The Hollywood Reporter's Scores

For 2,537 reviews, this publication has graded:
  • 47% higher than the average critic
  • 4% same as the average critic
  • 49% lower than the average critic
On average, this publication grades 4.7 points lower than other critics. (0-100 point scale)
Average TV Show review score: 62
Highest review score: 100 The Larry Sanders Show: Season 1
Lowest review score: 0 Stalker: Season 1
Score distribution:
  1. Mixed: 0 out of 1338
  2. Negative: 0 out of 1338
1338 tv reviews
  1. If you accept going in that Physical is a dark and tormented character study propelled by an ultra-intense performance from Rose Byrne, there are things to be engaged by. But I’ve rarely seen a show more committed to following storylines I didn’t care about at the expense of its best assets. ... After 10 episodes, I can’t say Physical has inspired me to become that inner voice motivating you to watch.
  2. I wasn’t individually blown away by any one single episode like I was with “Hype Man.” Instead, I was collectively impressed with how well the new season maintains its creative momentum. No, Dave isn’t quite on the level of Atlanta, but some of the tonal swings that creators Dave Burd and Jeff Schaffer are taking are comparably ambitious, even if they’re frequently buried in that aforementioned onslaught of penis jokes.
  3. The pilot is a promising start. The next two episodes, whether they’re focusing on the bad multi-cam or Allison’s budding friendship with former flame Sam (Raymond Lee), feel flat. The fourth episode begins steering the show toward something darker and more potent. ... There’s a series here. I’m just not sure if it’s worthy of the premise.
  4. Through the six episodes sent to critics, this Blindspotting quickly settles into its own confident voice, and the characters, especially the new faces, are proving to be appealing vehicles for some of the same themes and more.
  5. There are cracks in this too-flashy veneer that appear with the application of pressure. Some imperfections, though, don’t detract from the gravitational force of Omar Sy’s star power, from the healing escapism of the Parisian settings or the show’s satisfying propulsion.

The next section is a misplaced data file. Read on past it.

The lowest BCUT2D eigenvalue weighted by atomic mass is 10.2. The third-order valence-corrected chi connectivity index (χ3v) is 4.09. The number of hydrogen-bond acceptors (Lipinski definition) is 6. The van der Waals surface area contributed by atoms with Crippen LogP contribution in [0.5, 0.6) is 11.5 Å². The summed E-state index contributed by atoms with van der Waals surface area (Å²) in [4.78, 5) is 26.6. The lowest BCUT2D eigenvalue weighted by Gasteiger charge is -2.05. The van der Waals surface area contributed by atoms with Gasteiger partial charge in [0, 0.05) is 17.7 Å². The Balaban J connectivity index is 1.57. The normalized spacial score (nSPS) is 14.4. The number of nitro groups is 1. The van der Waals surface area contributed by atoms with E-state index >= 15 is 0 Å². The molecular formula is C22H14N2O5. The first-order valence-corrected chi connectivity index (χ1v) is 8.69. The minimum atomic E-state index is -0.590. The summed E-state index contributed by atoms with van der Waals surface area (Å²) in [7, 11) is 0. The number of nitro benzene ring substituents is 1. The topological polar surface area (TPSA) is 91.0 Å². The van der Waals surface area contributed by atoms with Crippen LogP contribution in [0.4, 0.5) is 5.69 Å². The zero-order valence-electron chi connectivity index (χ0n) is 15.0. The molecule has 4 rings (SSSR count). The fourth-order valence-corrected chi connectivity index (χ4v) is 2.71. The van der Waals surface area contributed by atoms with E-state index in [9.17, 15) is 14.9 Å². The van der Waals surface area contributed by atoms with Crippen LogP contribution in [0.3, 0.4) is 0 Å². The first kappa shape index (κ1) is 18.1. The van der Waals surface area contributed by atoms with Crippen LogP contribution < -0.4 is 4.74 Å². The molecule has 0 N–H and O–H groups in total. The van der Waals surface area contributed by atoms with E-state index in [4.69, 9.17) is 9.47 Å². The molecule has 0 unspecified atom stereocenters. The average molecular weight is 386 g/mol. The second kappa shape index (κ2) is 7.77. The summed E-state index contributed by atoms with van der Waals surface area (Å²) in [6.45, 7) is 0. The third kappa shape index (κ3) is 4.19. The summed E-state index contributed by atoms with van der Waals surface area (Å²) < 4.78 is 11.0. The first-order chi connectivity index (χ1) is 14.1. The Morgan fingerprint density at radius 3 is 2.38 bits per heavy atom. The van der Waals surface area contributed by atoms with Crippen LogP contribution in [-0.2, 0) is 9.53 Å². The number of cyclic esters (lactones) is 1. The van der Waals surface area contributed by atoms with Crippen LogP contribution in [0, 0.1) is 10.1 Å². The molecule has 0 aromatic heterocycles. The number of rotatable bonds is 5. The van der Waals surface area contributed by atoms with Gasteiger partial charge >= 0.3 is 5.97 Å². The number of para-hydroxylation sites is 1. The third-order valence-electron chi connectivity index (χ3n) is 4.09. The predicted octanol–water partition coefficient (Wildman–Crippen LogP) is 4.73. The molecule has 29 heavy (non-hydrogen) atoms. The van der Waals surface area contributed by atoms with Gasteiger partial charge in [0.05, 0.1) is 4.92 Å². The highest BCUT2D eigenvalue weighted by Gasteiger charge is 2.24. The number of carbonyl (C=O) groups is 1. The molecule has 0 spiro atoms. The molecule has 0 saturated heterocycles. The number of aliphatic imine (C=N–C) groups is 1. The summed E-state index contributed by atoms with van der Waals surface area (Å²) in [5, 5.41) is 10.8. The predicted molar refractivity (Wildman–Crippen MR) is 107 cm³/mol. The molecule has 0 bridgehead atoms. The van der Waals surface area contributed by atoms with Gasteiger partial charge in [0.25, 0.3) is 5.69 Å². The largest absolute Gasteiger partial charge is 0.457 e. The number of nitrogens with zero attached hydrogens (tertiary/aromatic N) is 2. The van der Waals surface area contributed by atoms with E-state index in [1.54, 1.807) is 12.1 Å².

6. Waldron finds just enough different ways to keep inserting more information, and director Kate Herron effectively makes Loki feel like more than a series of mythology dumps. ... Having set everything up to an exhausting degree, things could be lined up to get really entertaining. ... Or Loki might just be a lot of Hiddleston and Wilson talking, which might still be engaging for six episodes, but will surely require Marvel course correction, once the audience murmuring begins.
  7. We Are Lady Parts is not always laugh-out-loud funny, but it’s sharp and quick witted, with Manzoor’s writing and the zesty style (some episodes emphasize Amina’s overactive imagination, bringing her daydreams to visual life with lots of pink and the occasional puppet) elevating the comedic moments. The performances — dynamic, confident, seamless in hitting different emotional beats — also add to the show’s affecting quality.
  8. If you can withstand the early earnestness, the lack of subtextual consistency shouldn’t be a problem, and so much of Sweet Tooth lands exactly on its desired terms. The performances are sturdy, the action scenes thrilling and Jeff Grace’s score conveys the right notes of adventure and melodrama.
  9. Betty is best when it gives viewers the near-documentary sense that they’re just embedded with these young women. Things come together beautifully by the season finale.
  10. Tuca & Bertie remains a unique blend of exuberant surrealism, cut-to-the-bone psychology and thoroughly relatable camaraderie. ... The four episodes sent to critics are delightfully weird.
  11. Martin was the revelation of the first season, an inexperienced lead who immediately displayed astonishing on-screen ease with both comedy and pathos. The second season somehow amplifies the two extremes of the performance perfectly. ... These episodes rush by, perhaps too quickly, with an abruptly resolved series finale.
  12. The instantly embraceable animation and great vocal cast — Kudrow, DuVall and Webb were my early favorites — point to ample potential and the possibility that the show’s take on “This is what your pets are REALLY thinking!” might sooner or later advance into something more interesting (and a bit funnier).